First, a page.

If you think the ongoing immigration and refugee crisis impacts only those living near the U.S./Mexico border, think again: Immigration advocates say Ohio is one of the worst states in the country in which to be an immigrant or refugee. An estimated 107,000 undocumented immigrants live in Ohio, and statistics show that our state has the third highest rate of immigration arrests in the country – behind only Pennsylvania and Michigan.
In mid-July, President Trump ordered ICE raids to detain and ultimately deport undocumented immigrants, targeting new immigrants as well as those who have been in the country for years. In Ohio, more than 90 percent of those deported by Immigration and Customs Enforcement (ICE) are of Hispanic descent – and that includes individuals whose spouses and children are U.S. citizens, who work and live in our communities, and who have long called Ohio home.
Though July’s announced raids didn’t take place on as large a scale as initially anticipated, they are expected to continue and even escalate in the foreseeable future. Here’s how you can support local immigrants and families impacted by the current political climate.
1. Stay informed on a national level.
The best way to get involved is first to become – and stay – educated. Sign up for emails or social media alerts from organizations like United We Dream and the American Civil Liberties Union, which are leading the way in the national fight for immigration justice. The U.S. Committee for Refugees and Immigrants (USCRI), which has an active Cleveland chapter, also shares information to help educate you on immigration-related topics and legislation.
2. Lobby your elected officials.
Writing to your members of Congress is surprisingly simple – and yes, your messages will be read by Congressional staff! Say that you’re a constituent who is concerned about how immigrants are being treated in our country and in our state and that you hope they will support efforts to bring about a more just and humane immigration system.
Not sure who to write to? Ohio’s senators are Sen. Sherrod Brown, a Democrat (contact him online) and Sen. Rob Portman, a Republican (contact him online). To identify your Congressman or Congresswoman, do a quick search at house.gov, the official website of the House of Representatives; you can then click through to his or her website, where you can easily send an email or make a phone call.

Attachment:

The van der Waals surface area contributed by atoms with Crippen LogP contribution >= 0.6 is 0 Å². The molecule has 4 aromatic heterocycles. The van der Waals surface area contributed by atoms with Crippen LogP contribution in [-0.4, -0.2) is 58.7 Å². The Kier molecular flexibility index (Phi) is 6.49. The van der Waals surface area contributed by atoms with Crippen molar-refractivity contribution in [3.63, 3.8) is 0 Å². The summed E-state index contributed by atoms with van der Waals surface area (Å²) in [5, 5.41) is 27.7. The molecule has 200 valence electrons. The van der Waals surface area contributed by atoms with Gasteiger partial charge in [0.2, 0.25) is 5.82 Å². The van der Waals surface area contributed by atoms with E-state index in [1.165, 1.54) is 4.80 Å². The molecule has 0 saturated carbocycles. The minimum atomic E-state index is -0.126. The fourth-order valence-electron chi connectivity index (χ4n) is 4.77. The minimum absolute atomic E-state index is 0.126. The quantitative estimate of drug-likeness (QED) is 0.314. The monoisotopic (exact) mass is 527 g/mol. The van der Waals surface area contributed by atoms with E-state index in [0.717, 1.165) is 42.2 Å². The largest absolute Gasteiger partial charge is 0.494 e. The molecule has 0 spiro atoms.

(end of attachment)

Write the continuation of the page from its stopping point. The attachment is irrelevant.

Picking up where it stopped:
3. Volunteer with a local organization.
Get involved with an Ohio organization that supports immigrants here at home. Hola Ohio is a Painesville-based nonprofit organization with a special focus on the state’s farm workers and agricultural communities; they’ve helped reunite detained workers with their families and guided dozens of immigrants seeking legal status. Avanza Together, based in Columbus, exists solely to “assist and empower immigrants who are at risk of deportation.”
4. Lend your legal skills.
The Legal Aid Society of Cleveland assists immigrants, refugees, asylees, and U.S. citizens with immigrant family members deal with issues such as visa processing, deportation, naturalization, and citizenship – and they’re looking for help. If you’re an attorney or law student who wants to lend your legal services to their work, check out their list of upcoming informational clinics and apply for more information about volunteering.
5. Join a faith-based effort.
Many faith communities are actively involved in immigrant justice work on both the congregational (local) and denominational (national) levels. Check with your church, synagogue, mosque, or temple, or seek out a house of worship near you that’s participating in this vital work from a faith-based perspective. The InterReligious Task Force on Central America also provides information about interfaith vigils and community events on issues of immigration and beyond.
6. Know what to do during a raid.
Do you know what to do if you find yourself witnessing an ICE raid? While you may not be at risk of detention or deportation yourself, knowing what to do during a raid can help support your immigrant neighbors in times of need.
The ACLU shares a “Know Your Rights” list for immigrants, and United We Dream shares a list of five tips for immigrants approached by ICE, all of which are helpful for allies to know, as well. See, too, tips for those who witness ICE raids and want to provide support by recording the interactions from a safe distance. While you should never physically interfere with a raid, it is legal, advisable, and helpful to take photos, videos, and notes from a distance, as well as to write down ICE officers’ badge numbers.
7. Welcome local immigrants.
Even documented immigrants may feel particularly stressed during this time of increased xenophobia and political upheaval – and immigrating to a new country is stressful enough. We may not be able to stop the ICE raids, but we can show our immigrant neighbors that we welcome, care for, and support them. Volunteer with USCRI-Cleveland to serve on a welcoming committee, mentor a new family, provide administrative support, set up new homes, and more.
8. Give generously.
Immigration rights organizations depend on financial contributions to stay afloat and to continue their vital work. Any of the organizations listed here– as well as many others engaged in the vital work of immigration and refugee justice, such as the Immigration Defense Budget of Jobs with Justice Cleveland–would be happy to accept your donation in support of their work, especially during this critical time.
A recent statement from the InterReligious Task Force on Central America says it best: “We call for a
humane and welcoming immigration policy: one that recognizes migrants as human beings—not as criminals but as refugees and asylum seekers escaping their homelands that are torn by violence, poverty, and exploitation.”
How will you act to make this compassionate vision a reality?